Alaskan drilling will assess gas hydrate

Feb 20, 2007

Drilling has started on an Alaskan North Slope well to assess the United States' largest potential fossil energy resource: gas hydrate.

U.S. Department of Energy scientists say gas hydrate is an ice-like solid that results from the trapping of methane molecules -- the main component of natural gas -- within a lattice-like cage of water molecules. Dubbed the "ice that burns," the substance releases gaseous methane when it melts.

The size of the global gas hydrate resource is staggering, holding more ultimate energy potential than all other fossil fuels combined, according to the U.S. Geological Survey, which estimates the deposits contain 200,000 trillion cubic feet of natural gas.

The government said the well is being drilled from an ice pad, constructed to protect the sensitive arctic tundra.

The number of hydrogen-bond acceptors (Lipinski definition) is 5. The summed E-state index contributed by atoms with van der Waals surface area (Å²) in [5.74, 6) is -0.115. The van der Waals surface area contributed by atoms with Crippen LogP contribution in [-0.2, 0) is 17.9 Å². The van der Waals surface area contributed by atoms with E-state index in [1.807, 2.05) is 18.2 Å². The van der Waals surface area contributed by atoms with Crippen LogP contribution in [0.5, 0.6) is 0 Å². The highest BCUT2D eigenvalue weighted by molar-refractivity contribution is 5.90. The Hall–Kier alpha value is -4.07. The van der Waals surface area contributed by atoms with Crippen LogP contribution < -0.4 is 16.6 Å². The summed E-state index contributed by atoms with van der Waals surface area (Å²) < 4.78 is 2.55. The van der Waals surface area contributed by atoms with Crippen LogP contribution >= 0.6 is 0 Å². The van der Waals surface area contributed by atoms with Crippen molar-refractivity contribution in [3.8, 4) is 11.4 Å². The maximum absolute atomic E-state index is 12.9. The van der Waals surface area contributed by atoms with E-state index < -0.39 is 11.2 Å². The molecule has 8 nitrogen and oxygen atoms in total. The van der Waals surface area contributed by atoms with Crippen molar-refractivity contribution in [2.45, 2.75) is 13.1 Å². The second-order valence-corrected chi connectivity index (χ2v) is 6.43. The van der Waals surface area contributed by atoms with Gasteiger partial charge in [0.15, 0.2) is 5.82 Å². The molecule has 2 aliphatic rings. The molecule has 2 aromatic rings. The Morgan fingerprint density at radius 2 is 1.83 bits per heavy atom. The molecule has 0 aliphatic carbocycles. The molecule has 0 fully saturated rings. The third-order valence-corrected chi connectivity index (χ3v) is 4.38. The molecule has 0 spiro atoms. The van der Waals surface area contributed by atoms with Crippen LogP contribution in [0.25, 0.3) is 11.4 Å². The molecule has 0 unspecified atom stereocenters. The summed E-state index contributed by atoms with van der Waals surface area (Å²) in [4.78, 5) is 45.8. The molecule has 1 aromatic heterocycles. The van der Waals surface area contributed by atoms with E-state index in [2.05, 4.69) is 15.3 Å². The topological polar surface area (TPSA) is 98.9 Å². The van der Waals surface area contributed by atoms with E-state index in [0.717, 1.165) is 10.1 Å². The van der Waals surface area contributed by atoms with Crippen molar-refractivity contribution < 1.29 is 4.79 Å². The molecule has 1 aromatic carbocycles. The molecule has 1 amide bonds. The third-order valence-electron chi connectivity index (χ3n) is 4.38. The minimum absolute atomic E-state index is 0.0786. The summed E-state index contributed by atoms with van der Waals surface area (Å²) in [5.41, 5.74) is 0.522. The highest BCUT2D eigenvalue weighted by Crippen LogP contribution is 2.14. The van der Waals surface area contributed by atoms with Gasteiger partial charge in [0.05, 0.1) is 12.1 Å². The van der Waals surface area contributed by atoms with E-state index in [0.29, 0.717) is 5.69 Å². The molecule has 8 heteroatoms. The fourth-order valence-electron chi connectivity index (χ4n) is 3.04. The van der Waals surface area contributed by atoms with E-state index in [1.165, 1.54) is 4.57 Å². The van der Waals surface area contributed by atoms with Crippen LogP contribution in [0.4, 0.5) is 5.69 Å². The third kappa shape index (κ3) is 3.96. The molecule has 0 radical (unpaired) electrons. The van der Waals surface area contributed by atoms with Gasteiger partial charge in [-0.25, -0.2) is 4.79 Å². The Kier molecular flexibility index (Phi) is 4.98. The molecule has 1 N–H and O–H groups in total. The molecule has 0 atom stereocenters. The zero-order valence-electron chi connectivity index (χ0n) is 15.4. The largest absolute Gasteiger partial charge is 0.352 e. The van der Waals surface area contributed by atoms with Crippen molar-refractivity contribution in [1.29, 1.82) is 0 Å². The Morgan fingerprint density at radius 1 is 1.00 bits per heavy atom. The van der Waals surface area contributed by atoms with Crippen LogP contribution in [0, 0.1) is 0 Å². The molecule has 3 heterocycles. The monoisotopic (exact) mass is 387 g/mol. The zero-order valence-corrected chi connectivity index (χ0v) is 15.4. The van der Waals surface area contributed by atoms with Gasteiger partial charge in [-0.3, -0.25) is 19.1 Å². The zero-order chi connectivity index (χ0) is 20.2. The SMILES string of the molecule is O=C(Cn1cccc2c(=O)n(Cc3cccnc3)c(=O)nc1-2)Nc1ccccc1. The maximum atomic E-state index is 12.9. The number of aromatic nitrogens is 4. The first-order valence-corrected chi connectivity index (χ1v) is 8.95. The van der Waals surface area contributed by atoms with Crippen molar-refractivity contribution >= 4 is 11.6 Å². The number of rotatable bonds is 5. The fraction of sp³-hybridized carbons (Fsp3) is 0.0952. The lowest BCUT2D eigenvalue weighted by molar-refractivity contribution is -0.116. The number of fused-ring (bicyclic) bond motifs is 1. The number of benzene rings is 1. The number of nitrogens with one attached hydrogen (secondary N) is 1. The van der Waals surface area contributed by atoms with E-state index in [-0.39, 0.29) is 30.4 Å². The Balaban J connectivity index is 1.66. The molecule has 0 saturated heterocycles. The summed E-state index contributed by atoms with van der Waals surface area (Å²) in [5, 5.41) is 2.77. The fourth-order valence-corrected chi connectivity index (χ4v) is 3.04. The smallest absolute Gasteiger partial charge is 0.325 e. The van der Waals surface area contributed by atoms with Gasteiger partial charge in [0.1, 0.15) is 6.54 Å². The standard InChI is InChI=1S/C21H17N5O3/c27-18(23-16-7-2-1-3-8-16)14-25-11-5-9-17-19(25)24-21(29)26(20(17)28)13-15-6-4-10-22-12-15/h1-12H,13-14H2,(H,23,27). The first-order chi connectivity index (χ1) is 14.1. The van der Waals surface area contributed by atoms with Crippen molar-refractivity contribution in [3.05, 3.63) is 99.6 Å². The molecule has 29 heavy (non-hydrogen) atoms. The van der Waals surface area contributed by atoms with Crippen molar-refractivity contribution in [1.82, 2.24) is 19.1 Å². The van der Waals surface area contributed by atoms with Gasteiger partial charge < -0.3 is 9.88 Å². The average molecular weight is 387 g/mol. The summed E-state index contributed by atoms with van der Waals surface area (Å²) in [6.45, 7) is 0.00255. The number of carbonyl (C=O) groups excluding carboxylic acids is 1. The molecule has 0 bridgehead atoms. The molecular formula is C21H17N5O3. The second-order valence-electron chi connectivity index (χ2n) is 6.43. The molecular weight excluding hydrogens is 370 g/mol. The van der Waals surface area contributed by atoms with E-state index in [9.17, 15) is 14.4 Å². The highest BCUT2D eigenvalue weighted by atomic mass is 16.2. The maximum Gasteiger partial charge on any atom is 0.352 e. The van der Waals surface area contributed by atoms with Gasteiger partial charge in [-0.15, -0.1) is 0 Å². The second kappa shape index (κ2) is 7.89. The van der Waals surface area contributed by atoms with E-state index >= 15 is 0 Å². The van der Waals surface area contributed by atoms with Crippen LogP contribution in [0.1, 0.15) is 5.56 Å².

Copyright 2007 by United Press International

Explore further: Ancient deformation of the lithosphere revealed in Eastern China

add to favorites email to friend print save as pdf

Related Stories

Arsenic stubbornly taints many US wells, say new reports

4 hours ago

Naturally occurring arsenic in private wells threatens people in many U.S. states and parts of Canada, according to a package of a dozen scientific papers to be published next week. The studies, focused mainly ...

Planck: Gravitational waves remain elusive

5 hours ago

Despite earlier reports of a possible detection, a joint analysis of data from ESA's Planck satellite and the ground-based BICEP2 and Keck Array experiments has found no conclusive evidence of primordial ...

Evidence mounts for quantum criticality theory

6 hours ago

A new study by a team of physicists at Rice University, Zhejiang University, Los Alamos National Laboratory, Florida State University and the Max Planck Institute adds to the growing body of evidence supporting ...

Recommended for you

User comments : 0

Please sign in to add a comment. Registration is free, and takes less than a minute. Read more

Click here to reset your password.
Sign in to get notified via email when new comments are made.